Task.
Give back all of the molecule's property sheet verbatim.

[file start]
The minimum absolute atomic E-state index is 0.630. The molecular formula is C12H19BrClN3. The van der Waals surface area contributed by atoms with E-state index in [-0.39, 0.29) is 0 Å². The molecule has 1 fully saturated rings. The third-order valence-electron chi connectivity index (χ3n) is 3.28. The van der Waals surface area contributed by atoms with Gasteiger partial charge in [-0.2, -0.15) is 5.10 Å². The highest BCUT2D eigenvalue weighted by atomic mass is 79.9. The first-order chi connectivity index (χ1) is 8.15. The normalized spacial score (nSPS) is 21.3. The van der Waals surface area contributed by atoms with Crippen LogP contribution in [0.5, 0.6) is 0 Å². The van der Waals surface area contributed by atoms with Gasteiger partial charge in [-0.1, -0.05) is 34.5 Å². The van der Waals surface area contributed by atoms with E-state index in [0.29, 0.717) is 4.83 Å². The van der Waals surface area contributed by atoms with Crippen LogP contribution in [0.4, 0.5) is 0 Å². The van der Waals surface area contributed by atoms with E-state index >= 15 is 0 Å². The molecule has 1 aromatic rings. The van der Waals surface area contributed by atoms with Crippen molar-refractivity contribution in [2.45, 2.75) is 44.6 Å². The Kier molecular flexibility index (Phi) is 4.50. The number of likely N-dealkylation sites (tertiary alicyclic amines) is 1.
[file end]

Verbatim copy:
The minimum absolute atomic E-state index is 0.630. The molecular formula is C12H19BrClN3. The van der Waals surface area contributed by atoms with E-state index in [-0.39, 0.29) is 0 Å². The molecule has 1 fully saturated rings. The third-order valence-electron chi connectivity index (χ3n) is 3.28. The van der Waals surface area contributed by atoms with Gasteiger partial charge in [-0.2, -0.15) is 5.10 Å². The highest BCUT2D eigenvalue weighted by atomic mass is 79.9. The first-order chi connectivity index (χ1) is 8.15. The normalized spacial score (nSPS) is 21.3. The van der Waals surface area contributed by atoms with Crippen LogP contribution in [0.5, 0.6) is 0 Å². The van der Waals surface area contributed by atoms with Gasteiger partial charge in [-0.1, -0.05) is 34.5 Å². The van der Waals surface area contributed by atoms with E-state index in [0.29, 0.717) is 4.83 Å². The van der Waals surface area contributed by atoms with Crippen LogP contribution in [0.4, 0.5) is 0 Å². The van der Waals surface area contributed by atoms with E-state index >= 15 is 0 Å². The molecule has 1 aromatic rings. The van der Waals surface area contributed by atoms with Crippen molar-refractivity contribution in [2.45, 2.75) is 44.6 Å². The Kier molecular flexibility index (Phi) is 4.50. The number of likely N-dealkylation sites (tertiary alicyclic amines) is 1.